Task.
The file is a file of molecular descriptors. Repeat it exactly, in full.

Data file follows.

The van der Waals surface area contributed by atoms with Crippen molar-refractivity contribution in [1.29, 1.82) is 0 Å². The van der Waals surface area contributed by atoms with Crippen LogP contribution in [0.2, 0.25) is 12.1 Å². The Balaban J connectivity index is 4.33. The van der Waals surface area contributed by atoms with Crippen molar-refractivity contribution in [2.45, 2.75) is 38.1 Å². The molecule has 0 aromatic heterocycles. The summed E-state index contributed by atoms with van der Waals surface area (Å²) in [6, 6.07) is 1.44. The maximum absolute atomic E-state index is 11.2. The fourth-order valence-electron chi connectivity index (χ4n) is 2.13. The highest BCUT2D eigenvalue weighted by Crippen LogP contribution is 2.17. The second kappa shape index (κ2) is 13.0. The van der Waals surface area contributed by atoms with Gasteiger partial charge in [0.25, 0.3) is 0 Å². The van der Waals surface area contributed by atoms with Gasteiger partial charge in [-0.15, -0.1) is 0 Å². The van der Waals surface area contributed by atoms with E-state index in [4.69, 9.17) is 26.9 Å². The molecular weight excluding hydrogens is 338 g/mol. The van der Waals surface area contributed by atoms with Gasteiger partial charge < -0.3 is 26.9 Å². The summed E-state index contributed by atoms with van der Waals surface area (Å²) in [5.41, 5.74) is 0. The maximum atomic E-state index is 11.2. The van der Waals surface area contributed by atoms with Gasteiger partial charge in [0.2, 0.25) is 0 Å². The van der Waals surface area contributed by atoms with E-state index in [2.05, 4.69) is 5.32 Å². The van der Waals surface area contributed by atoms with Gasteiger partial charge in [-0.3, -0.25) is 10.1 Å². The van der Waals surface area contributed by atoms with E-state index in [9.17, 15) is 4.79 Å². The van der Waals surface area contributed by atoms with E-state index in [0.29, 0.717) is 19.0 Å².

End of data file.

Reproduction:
The van der Waals surface area contributed by atoms with Crippen molar-refractivity contribution in [1.29, 1.82) is 0 Å². The van der Waals surface area contributed by atoms with Crippen LogP contribution in [0.2, 0.25) is 12.1 Å². The Balaban J connectivity index is 4.33. The van der Waals surface area contributed by atoms with Crippen molar-refractivity contribution in [2.45, 2.75) is 38.1 Å². The molecule has 0 aromatic heterocycles. The summed E-state index contributed by atoms with van der Waals surface area (Å²) in [6, 6.07) is 1.44. The maximum absolute atomic E-state index is 11.2. The fourth-order valence-electron chi connectivity index (χ4n) is 2.13. The highest BCUT2D eigenvalue weighted by Crippen LogP contribution is 2.17. The second kappa shape index (κ2) is 13.0. The van der Waals surface area contributed by atoms with Gasteiger partial charge in [0.25, 0.3) is 0 Å². The van der Waals surface area contributed by atoms with Gasteiger partial charge in [-0.15, -0.1) is 0 Å². The van der Waals surface area contributed by atoms with E-state index in [4.69, 9.17) is 26.9 Å². The molecular weight excluding hydrogens is 338 g/mol. The van der Waals surface area contributed by atoms with Gasteiger partial charge < -0.3 is 26.9 Å². The summed E-state index contributed by atoms with van der Waals surface area (Å²) in [5.41, 5.74) is 0. The maximum atomic E-state index is 11.2. The van der Waals surface area contributed by atoms with Gasteiger partial charge in [0.2, 0.25) is 0 Å². The van der Waals surface area contributed by atoms with E-state index in [2.05, 4.69) is 5.32 Å². The van der Waals surface area contributed by atoms with Gasteiger partial charge in [-0.3, -0.25) is 10.1 Å². The van der Waals surface area contributed by atoms with E-state index in [9.17, 15) is 4.79 Å². The van der Waals surface area contributed by atoms with E-state index in [0.29, 0.717) is 19.0 Å².